LOL!! Didn´t see this live but man, these two guys are just awesome but Alonso definitely takes the cake! Lewis thought of it and Alonso was quick to react! Genius at work!!
DRS is not going anywere so just get over it people! It´s a thinking man´s game!!
I have done this in F1 2011 and 2012 for some time now. It’s unfortunate as that would’ve been a great pass by Alonso, but in my opinion doing this is just logic with something like DRS. This is just one of the many disadvantages of the device: to get rid of it, you must remove DRS itself.
DRS is not going anywere so just get over it people!
It’s not even confirmed in next years regulations, I believe?
I don’t see it as much of a safety concern, but it is incredibly stupid. What a joke DRS has became. Schumacher made a cracking pass on Kobayashi at the hairpin last year, only to be re-passed easily on the straight. It’s a shame that we see two great drivers not even trying to race anywhere, as they know that by staying behind, they can get a double DRS boost on the two longest straights.
The day DRS is dumped will be the greatest day in Formula 1 history since ABS was banned.
@fixy Same here, it just gives you the greater net gain. This was always something that was going to happen when DRS was introduced. I think 2014 would be a good time to remove DRS with all the new regulations.
If DRS stays why don’t they not announce the location of the detection point to prevent moments like that
Teams would probably figure it out soon enough during the race. Having fluid DRS zones seems like too much effort and could still be dangerous, since backmarkers could lose track of where to let the leaders go.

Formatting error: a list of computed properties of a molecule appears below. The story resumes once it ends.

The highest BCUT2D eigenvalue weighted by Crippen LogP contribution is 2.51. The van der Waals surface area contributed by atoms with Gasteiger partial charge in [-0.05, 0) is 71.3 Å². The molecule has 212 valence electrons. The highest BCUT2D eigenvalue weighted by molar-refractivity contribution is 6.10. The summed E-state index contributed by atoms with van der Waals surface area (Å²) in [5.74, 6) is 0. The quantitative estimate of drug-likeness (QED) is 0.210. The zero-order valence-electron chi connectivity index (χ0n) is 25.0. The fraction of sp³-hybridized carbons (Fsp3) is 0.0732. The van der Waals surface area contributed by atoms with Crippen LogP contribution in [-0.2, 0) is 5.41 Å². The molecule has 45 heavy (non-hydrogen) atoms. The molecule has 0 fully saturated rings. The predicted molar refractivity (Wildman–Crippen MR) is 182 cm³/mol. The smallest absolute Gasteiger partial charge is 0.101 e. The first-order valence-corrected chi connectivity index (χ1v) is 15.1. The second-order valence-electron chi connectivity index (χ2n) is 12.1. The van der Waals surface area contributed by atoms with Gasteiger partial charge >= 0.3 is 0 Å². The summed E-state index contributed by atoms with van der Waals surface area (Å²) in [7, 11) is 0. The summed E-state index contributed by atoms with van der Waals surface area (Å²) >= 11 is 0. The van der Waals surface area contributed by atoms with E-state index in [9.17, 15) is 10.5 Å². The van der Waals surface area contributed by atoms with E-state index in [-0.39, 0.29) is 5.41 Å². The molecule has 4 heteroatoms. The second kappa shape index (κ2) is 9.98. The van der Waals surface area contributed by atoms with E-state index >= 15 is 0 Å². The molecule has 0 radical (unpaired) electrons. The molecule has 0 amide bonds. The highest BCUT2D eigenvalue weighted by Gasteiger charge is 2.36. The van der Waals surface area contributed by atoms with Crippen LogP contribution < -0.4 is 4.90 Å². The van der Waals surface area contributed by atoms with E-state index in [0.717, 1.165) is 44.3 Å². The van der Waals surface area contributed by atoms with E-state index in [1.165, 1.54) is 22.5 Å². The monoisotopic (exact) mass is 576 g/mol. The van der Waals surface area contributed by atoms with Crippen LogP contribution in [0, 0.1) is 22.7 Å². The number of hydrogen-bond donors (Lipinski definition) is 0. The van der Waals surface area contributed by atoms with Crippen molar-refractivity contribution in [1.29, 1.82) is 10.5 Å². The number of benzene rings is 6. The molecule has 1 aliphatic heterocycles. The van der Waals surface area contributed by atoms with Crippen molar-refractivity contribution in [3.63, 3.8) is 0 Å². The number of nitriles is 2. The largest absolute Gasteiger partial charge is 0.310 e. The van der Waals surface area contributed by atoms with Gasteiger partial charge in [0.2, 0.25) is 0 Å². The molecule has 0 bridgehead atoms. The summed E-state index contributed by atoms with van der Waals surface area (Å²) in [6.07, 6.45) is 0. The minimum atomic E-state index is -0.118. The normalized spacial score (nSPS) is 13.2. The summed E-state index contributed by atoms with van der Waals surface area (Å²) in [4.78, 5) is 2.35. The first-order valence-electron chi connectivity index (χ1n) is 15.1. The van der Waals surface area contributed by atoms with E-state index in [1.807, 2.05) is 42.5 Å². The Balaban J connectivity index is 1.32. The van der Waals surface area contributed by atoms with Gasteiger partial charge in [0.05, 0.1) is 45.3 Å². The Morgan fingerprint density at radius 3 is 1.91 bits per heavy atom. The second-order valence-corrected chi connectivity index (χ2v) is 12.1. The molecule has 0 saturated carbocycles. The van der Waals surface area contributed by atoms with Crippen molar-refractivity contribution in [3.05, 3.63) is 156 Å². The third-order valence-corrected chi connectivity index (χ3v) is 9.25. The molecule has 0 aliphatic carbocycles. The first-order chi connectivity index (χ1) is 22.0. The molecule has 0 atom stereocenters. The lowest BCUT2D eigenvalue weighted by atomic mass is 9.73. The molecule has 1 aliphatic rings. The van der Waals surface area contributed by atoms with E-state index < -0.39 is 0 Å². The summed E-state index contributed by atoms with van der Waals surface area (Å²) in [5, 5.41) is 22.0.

I honestly don’t mind the idea of DRS, but at races like Canada and Monza it just feels like too much. Especially if you’re gonna go and eliminate regular overtaking spots. I’d also rather see a defense mechanism in DRS. The same registration that sends a signal to enable the driver behind to attack in the DRS zone, could send a signal to the driver in front in which it would be able to use a part of the DRS zone (say, half) to defend himself. It’d look something like this:
@npf1 Why not just eliminate the part where both are enabled? So only the attackers gets the DRS, only for the first half of the straight. It allows him to accelerate faster and get closer to the car in front, but there’d be no major top speed difference.
Simple solution is to get rid of the DRS zone on a super-long straight where we’ve seen plenty of overtaking without DRS and put the zones before some of the corners where we don’t see much overtaking instead.
Wishful thinking, but Alonso has a growing collection of video evidence against DRS on safety grounds, with this and his wing failing twice in the earlier race.
Remember it was his “look-no-hands” onboard shot that did for the F-duct.
Drivers have been saying “after you” at the DRS detection point for a while now – In India at the hairpin there was similar jiggery-pokery going on, although speeds were lower.
I’d love it if the FIA would act and ban it before somebody goes over another car’s back wheel. I like how DRS is visible from outside the car, but not the way it’s come to dominate some races or the commentators’ endless prattling about it. Keep it simple – the engines’ greater torque and boost should be enough from next year.
@enigma YES!!! that is the best idea. ony make drs active for the beginning of the straight. the attacker will draw alongside or get close behind and then drs will close letting the slipstream do the rest.